So far, I’ve either been driving, or in a meeting, or busy and missed the call. I still have not spoken to a doctor and therefore not on the waiting list for an appointment. What a great system, eh? Never mind, it’s only hysterical women with their stupid hormones, so who gives a fuck? Just pop them some citalopram and calm the stupid bints down!
Oh, it feels good to get that out. In the last few weeks, I’ve been inside my head too much, thinking about all this stuff, unable to express myself. It’s so easy to get like that isn’t it? Button up and keep the head down, afraid that one small leak will lead to an unstoppable deluge. But sometimes you’ve just got to let it go and ride out the storms as best as you can.
In truth, my anger is mostly temporary. For example, I know that the NHS is underfunded and overstretched, and most of the people who work in it are struggling and complete heroes. Most of them. There are also many overpaid people doing bureaucratic jobs, and fucked up systems that make life difficult for people using it. But it’s not out to get me personally. Or when I get mad at the incivility and selfishness of society, I just stay in and read a book or watch something nice or funny.
There are other things to do for self-care for the menopause, like join a group, laugh about it with your pals, have a right sob when you need it. Go for a lovely long walk. Avoid watching people hate each other on Twitter. Avoid alcohol, which has been a delicious crutch for too long…a post for another time. Avoid internet dating, probably as poisonous as alcohol for the system and also a post for another time.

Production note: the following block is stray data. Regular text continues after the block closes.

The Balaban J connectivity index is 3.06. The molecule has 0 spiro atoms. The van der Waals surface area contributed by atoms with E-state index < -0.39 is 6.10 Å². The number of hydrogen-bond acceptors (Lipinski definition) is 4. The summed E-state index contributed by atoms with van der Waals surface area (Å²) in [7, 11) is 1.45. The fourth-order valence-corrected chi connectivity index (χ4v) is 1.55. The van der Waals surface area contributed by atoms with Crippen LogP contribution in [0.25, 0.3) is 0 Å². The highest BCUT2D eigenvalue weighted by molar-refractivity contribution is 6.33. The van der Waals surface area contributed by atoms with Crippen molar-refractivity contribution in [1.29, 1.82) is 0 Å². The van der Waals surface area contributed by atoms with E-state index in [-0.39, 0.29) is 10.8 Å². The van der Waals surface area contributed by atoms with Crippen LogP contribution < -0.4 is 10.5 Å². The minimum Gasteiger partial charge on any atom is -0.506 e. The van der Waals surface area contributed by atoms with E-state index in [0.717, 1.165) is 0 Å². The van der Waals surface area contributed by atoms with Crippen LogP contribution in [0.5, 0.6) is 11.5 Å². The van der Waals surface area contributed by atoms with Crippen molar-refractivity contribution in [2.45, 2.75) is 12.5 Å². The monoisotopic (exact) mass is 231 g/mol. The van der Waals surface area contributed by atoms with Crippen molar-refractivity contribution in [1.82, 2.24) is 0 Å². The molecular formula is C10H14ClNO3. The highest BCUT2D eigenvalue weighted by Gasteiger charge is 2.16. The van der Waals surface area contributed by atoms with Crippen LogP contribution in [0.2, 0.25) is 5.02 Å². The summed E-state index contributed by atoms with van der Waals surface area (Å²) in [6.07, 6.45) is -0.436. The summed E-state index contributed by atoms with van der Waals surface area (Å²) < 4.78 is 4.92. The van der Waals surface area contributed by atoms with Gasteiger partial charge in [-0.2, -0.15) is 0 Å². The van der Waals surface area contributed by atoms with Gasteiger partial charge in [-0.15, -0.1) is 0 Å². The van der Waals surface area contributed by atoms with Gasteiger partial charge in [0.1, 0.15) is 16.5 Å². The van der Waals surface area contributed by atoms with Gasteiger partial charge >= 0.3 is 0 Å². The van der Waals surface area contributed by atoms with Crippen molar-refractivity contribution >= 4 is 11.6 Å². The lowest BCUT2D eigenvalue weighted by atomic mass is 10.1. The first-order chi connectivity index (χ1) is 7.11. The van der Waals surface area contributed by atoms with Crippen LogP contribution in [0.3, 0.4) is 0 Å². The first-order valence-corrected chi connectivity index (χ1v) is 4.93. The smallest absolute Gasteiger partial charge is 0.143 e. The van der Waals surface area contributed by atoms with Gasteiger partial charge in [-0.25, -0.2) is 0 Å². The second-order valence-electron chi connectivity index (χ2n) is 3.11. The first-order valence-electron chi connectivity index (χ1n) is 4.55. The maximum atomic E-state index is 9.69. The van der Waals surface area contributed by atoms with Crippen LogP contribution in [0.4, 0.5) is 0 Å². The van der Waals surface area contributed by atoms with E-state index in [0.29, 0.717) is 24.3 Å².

Underneath all this uncontrollable shit going down lurks that fear of ageing. The menopause is a change of life. It represents our loss of fertility and usefulness in traditional terms. Now, in our youth and beauty obsessed culture, we have the potential to become invisible, no longer seen as sexual creatures. It’s the last taboo of why we don’t want to admit it to other women, even if we know there are plenty of hot, older women out there. On the other hand, I suspect that this will be incredibly freeing once I come to terms with it. We can’t all be arsed to be Helen Mirren.
And in answer to my questions on my despair days, if this is all there is, every fucking day, then I am damn lucky compared to many. This next bit of life means more chance to change, to love, to be angry, sad, happy and laughing. I’ll keep a bit of my menopausal rage though. It fuels my dreams of a revolution by an army of enraged, middle-aged women who have had enough. We’re going down fighting.
Until next time,